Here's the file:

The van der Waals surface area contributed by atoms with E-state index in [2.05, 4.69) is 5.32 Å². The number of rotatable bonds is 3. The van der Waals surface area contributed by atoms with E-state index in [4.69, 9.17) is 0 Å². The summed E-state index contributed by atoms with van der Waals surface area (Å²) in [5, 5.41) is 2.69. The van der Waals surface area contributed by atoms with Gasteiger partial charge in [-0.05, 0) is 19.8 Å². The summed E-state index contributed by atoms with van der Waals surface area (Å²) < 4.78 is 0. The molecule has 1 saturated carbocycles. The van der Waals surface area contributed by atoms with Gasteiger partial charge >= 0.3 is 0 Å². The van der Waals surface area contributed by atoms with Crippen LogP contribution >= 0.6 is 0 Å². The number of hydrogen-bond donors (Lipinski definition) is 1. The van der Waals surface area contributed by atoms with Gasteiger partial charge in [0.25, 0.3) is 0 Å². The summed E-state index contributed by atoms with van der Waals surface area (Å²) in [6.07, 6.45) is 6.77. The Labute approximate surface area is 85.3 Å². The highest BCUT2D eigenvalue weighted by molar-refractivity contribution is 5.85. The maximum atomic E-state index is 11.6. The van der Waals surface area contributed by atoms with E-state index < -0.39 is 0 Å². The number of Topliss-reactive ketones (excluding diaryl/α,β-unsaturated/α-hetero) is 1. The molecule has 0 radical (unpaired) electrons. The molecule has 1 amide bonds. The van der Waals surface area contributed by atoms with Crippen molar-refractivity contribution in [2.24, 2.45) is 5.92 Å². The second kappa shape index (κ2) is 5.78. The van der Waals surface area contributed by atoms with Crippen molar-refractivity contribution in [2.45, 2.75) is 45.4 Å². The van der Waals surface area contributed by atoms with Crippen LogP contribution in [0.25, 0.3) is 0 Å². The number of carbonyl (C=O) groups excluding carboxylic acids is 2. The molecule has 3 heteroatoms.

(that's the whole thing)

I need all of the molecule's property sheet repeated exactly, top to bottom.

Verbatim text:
The van der Waals surface area contributed by atoms with E-state index in [2.05, 4.69) is 5.32 Å². The number of rotatable bonds is 3. The van der Waals surface area contributed by atoms with E-state index in [4.69, 9.17) is 0 Å². The summed E-state index contributed by atoms with van der Waals surface area (Å²) in [5, 5.41) is 2.69. The van der Waals surface area contributed by atoms with Gasteiger partial charge in [-0.05, 0) is 19.8 Å². The summed E-state index contributed by atoms with van der Waals surface area (Å²) < 4.78 is 0. The molecule has 1 saturated carbocycles. The van der Waals surface area contributed by atoms with Gasteiger partial charge >= 0.3 is 0 Å². The van der Waals surface area contributed by atoms with Crippen LogP contribution >= 0.6 is 0 Å². The number of hydrogen-bond donors (Lipinski definition) is 1. The van der Waals surface area contributed by atoms with Gasteiger partial charge in [0.25, 0.3) is 0 Å². The summed E-state index contributed by atoms with van der Waals surface area (Å²) in [6.07, 6.45) is 6.77. The Labute approximate surface area is 85.3 Å². The highest BCUT2D eigenvalue weighted by molar-refractivity contribution is 5.85. The maximum atomic E-state index is 11.6. The van der Waals surface area contributed by atoms with E-state index < -0.39 is 0 Å². The number of Topliss-reactive ketones (excluding diaryl/α,β-unsaturated/α-hetero) is 1. The molecule has 0 radical (unpaired) electrons. The molecule has 1 amide bonds. The van der Waals surface area contributed by atoms with Crippen molar-refractivity contribution in [2.24, 2.45) is 5.92 Å². The second kappa shape index (κ2) is 5.78. The van der Waals surface area contributed by atoms with Crippen molar-refractivity contribution in [2.45, 2.75) is 45.4 Å². The van der Waals surface area contributed by atoms with Crippen LogP contribution in [0.25, 0.3) is 0 Å². The number of carbonyl (C=O) groups excluding carboxylic acids is 2. The molecule has 3 heteroatoms.